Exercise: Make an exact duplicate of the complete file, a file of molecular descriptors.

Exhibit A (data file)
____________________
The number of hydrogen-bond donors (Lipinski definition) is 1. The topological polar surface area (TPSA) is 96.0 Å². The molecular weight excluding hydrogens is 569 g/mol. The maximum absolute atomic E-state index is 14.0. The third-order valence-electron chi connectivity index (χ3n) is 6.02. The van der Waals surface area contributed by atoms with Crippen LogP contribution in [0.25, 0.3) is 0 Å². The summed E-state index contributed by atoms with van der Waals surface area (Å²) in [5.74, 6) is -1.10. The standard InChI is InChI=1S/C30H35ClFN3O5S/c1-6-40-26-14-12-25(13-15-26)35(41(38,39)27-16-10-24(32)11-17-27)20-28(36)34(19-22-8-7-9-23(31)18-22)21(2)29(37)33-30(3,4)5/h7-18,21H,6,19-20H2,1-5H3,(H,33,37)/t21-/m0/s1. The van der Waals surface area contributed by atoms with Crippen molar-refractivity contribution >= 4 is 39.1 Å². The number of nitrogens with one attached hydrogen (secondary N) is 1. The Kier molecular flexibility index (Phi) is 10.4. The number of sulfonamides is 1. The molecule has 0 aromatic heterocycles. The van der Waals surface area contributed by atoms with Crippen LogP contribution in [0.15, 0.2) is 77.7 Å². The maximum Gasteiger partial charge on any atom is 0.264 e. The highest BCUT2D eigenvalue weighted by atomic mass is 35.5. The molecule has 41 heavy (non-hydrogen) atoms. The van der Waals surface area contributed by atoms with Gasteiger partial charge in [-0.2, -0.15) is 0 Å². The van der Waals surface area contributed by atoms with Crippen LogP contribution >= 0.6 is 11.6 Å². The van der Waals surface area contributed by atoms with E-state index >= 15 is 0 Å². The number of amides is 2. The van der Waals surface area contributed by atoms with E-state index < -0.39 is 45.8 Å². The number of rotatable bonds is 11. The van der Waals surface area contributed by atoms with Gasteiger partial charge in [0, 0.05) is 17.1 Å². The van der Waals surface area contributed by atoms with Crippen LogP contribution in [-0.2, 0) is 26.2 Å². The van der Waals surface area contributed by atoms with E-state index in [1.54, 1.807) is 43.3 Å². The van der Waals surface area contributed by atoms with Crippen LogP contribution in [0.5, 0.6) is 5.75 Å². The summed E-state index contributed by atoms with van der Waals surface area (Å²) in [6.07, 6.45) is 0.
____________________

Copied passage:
The number of hydrogen-bond donors (Lipinski definition) is 1. The topological polar surface area (TPSA) is 96.0 Å². The molecular weight excluding hydrogens is 569 g/mol. The maximum absolute atomic E-state index is 14.0. The third-order valence-electron chi connectivity index (χ3n) is 6.02. The van der Waals surface area contributed by atoms with Crippen LogP contribution in [0.25, 0.3) is 0 Å². The summed E-state index contributed by atoms with van der Waals surface area (Å²) in [5.74, 6) is -1.10. The standard InChI is InChI=1S/C30H35ClFN3O5S/c1-6-40-26-14-12-25(13-15-26)35(41(38,39)27-16-10-24(32)11-17-27)20-28(36)34(19-22-8-7-9-23(31)18-22)21(2)29(37)33-30(3,4)5/h7-18,21H,6,19-20H2,1-5H3,(H,33,37)/t21-/m0/s1. The van der Waals surface area contributed by atoms with Crippen molar-refractivity contribution >= 4 is 39.1 Å². The number of nitrogens with one attached hydrogen (secondary N) is 1. The Kier molecular flexibility index (Phi) is 10.4. The number of sulfonamides is 1. The molecule has 0 aromatic heterocycles. The van der Waals surface area contributed by atoms with Crippen LogP contribution in [0.15, 0.2) is 77.7 Å². The maximum Gasteiger partial charge on any atom is 0.264 e. The highest BCUT2D eigenvalue weighted by atomic mass is 35.5. The molecule has 41 heavy (non-hydrogen) atoms. The van der Waals surface area contributed by atoms with Gasteiger partial charge in [-0.2, -0.15) is 0 Å². The van der Waals surface area contributed by atoms with Crippen LogP contribution >= 0.6 is 11.6 Å². The van der Waals surface area contributed by atoms with E-state index >= 15 is 0 Å². The number of amides is 2. The van der Waals surface area contributed by atoms with E-state index < -0.39 is 45.8 Å². The number of rotatable bonds is 11. The van der Waals surface area contributed by atoms with Gasteiger partial charge in [0, 0.05) is 17.1 Å². The van der Waals surface area contributed by atoms with Crippen LogP contribution in [-0.2, 0) is 26.2 Å². The van der Waals surface area contributed by atoms with E-state index in [1.54, 1.807) is 43.3 Å². The van der Waals surface area contributed by atoms with Crippen LogP contribution in [0.5, 0.6) is 5.75 Å². The summed E-state index contributed by atoms with van der Waals surface area (Å²) in [6.07, 6.45) is 0.